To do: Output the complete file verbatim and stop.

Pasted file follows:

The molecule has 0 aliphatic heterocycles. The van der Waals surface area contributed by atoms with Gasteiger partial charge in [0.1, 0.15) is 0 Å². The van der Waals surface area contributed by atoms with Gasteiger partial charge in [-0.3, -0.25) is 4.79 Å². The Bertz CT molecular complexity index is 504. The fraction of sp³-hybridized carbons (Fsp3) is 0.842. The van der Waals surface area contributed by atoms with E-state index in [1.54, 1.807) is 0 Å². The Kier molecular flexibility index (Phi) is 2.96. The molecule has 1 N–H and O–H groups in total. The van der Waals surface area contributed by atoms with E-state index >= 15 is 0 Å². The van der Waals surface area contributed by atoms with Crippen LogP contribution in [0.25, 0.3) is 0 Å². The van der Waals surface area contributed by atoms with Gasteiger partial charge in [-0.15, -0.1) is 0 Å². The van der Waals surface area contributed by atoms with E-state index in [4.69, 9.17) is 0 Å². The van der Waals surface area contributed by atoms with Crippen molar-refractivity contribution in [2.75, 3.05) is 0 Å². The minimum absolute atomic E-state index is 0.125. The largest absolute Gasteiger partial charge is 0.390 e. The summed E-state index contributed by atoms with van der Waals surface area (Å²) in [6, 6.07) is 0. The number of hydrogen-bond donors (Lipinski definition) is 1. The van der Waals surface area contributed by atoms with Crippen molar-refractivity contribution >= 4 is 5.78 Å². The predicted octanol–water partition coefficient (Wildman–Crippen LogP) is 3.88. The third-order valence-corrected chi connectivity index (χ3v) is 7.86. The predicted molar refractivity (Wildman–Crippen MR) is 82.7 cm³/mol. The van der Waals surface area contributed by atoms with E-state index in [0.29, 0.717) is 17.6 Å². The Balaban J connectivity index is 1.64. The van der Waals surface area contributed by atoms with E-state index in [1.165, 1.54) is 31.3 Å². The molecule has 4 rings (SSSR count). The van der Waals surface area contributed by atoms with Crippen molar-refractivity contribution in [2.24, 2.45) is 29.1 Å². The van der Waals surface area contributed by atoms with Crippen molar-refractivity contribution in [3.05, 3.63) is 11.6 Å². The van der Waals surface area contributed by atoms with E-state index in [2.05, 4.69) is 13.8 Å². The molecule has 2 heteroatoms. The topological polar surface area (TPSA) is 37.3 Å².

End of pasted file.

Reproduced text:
The molecule has 0 aliphatic heterocycles. The van der Waals surface area contributed by atoms with Gasteiger partial charge in [0.1, 0.15) is 0 Å². The van der Waals surface area contributed by atoms with Gasteiger partial charge in [-0.3, -0.25) is 4.79 Å². The Bertz CT molecular complexity index is 504. The fraction of sp³-hybridized carbons (Fsp3) is 0.842. The van der Waals surface area contributed by atoms with E-state index in [1.54, 1.807) is 0 Å². The Kier molecular flexibility index (Phi) is 2.96. The molecule has 1 N–H and O–H groups in total. The van der Waals surface area contributed by atoms with E-state index >= 15 is 0 Å². The van der Waals surface area contributed by atoms with Crippen LogP contribution in [0.25, 0.3) is 0 Å². The van der Waals surface area contributed by atoms with Gasteiger partial charge in [-0.15, -0.1) is 0 Å². The van der Waals surface area contributed by atoms with E-state index in [4.69, 9.17) is 0 Å². The van der Waals surface area contributed by atoms with Crippen molar-refractivity contribution in [2.75, 3.05) is 0 Å². The minimum absolute atomic E-state index is 0.125. The largest absolute Gasteiger partial charge is 0.390 e. The summed E-state index contributed by atoms with van der Waals surface area (Å²) in [6, 6.07) is 0. The number of hydrogen-bond donors (Lipinski definition) is 1. The van der Waals surface area contributed by atoms with Crippen molar-refractivity contribution >= 4 is 5.78 Å². The predicted octanol–water partition coefficient (Wildman–Crippen LogP) is 3.88. The third-order valence-corrected chi connectivity index (χ3v) is 7.86. The predicted molar refractivity (Wildman–Crippen MR) is 82.7 cm³/mol. The van der Waals surface area contributed by atoms with E-state index in [0.29, 0.717) is 17.6 Å². The Balaban J connectivity index is 1.64. The van der Waals surface area contributed by atoms with E-state index in [1.165, 1.54) is 31.3 Å². The molecule has 4 rings (SSSR count). The van der Waals surface area contributed by atoms with Crippen molar-refractivity contribution in [2.24, 2.45) is 29.1 Å². The van der Waals surface area contributed by atoms with Crippen molar-refractivity contribution in [3.05, 3.63) is 11.6 Å². The van der Waals surface area contributed by atoms with E-state index in [2.05, 4.69) is 13.8 Å². The molecule has 2 heteroatoms. The topological polar surface area (TPSA) is 37.3 Å².